08 August 2022
Discovery, against all odds
Published online 17 November 2020
Nathalie Khoueiry-Zgheib from Lebanon is recognized for her research studying the links between genetics and drug reactions.
While the whole world has been contending with the COVID-19 pandemic, Lebanon has also faced mass protests, an economic crisis, and an explosion that killed hundreds and destroyed Beirut's port. Still, many Lebanese scientists are pushing through these huge challenges to produce high-quality research.
The Abdulhameed Shoman Foundation has recognized pharmacogeneticist Nathalie Khoueiry-Zgheib of the American University in Beirut (AUB) with their 2020 Arab Researchers Award in the medical and health sciences category. The award's scientific committee described her work as original and aligned with international research trends in pharmacogenetics, adding value to the cumulative scientific knowledge in this field.
The path to research
Following her graduation from the AUB in 1998, Khoueiry-Zgheib spent a few years as a family physician. But her hunger for discovery meant it was not long before she accepted a grant to spend three years conducting research at the University of Pittsburgh in the US.
"That was when I fell in love with pharmacogenetics," she says. "I decided that this was the career I wanted when I returned to the AUB."
Back home, Khoueiry-Zgheib founded a pharmacogenetics laboratory at the AUB in 2007. Working closely with her handpicked team, Khoueiry-Zgheib tries to determine whether genetic differences explain why people respond differently to various drugs; whether in efficacy or toxicity.
Anwar El-Halh, the director of Abdulhameed Shoman Foundation’s scientific research department, says that Khoueiry-Zgheib was largely recognized for the award because of her establishment of that lab, along with her ability to build partnerships with researchers around the world.
With a growing team, Khoueiry-Zgheib’s lab has been pursuing several avenues of research.
Her work currently focuses on understanding genetic and epigenetic influences on breast cancer development, especially on exposure to environmental factors, such as air pollution, or behavioural factors, such as waterpipe smoking. She is also looking at variability in breast cancer response to anti-cancer drugs like tamoxifen.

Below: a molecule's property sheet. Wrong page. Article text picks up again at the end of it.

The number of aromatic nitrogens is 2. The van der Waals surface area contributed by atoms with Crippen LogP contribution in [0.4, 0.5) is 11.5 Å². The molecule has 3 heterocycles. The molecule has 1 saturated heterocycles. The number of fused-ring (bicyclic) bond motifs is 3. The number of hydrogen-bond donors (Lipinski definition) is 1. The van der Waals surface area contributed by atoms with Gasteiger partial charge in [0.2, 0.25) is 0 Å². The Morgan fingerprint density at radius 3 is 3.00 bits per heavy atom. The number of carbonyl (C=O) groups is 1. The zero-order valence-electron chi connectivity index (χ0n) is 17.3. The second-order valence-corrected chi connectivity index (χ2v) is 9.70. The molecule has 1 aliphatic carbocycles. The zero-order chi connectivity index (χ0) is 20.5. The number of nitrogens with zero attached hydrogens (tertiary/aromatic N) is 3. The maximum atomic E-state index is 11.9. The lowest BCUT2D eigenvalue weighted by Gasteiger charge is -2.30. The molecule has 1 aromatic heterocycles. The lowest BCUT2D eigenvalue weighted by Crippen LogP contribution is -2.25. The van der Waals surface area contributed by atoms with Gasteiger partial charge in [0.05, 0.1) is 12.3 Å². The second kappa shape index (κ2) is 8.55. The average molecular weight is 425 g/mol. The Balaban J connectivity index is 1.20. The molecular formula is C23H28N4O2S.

"My team’s most recent research aims to find a more personalized therapy for children with acute lymphocytic leukaemia," she says. This is the most common cancer in children and today’s advanced therapies have led to high remission rates. But Khoueiry-Zgheib says some children can suffer or even die from severe drug toxicity. Preemptive genotyping for candidate genes that make children more susceptible to drug toxicity could help clinicians prescribe a more appropriate and personalized drug dose.
Khoueiry-Zgheib has also launched a cardiovascular biorepository at the AUB, where researchers investigate stored tissues to find biomarkers that can pinpoint potential links between cardiovascular disease and air pollution.
Additionally, her research has shown that a gene found more commonly in Lebanese people compared to other populations is associated with intolerance to 6-mercaptopurine, a drug used to treat acute lymphoblastic leukaemia.
Current challenges and the future
Securing funding for scientific research is difficult anywhere in the world, but that is especially the case in Lebanon. “By persevering, collaborating, and focusing on unexplored research niches, one can proudly make a difference in this area of the world,” says Khoueiry Zgheib.
Khoueiry-Zgheib remains hopeful. She finds validation for her hard work and efforts in the recognition given by the likes of the Abdulhameed Shoman Arab Researchers Award. "I genuinely feel blessed to be a faculty member at the AUB. Being affiliated with this outstanding institution has facilitated my ability to collaborate and secure research funds from the AUB and other national and international funding agencies."
When things get particularly difficult, Khoueiry-Zgheib finds solace in training graduate students and building up capacity in Lebanon and the Arab world. Her advice to students is always simple and straightforward: "Follow your dream and stay focused on your mission and career."
"My goal is to put Lebanon and the Arabic-speaking Middle East on the pharmacogenetics map, and to make personalized medicine a reality by replacing the one-drug-fits-all approach in this area of the world."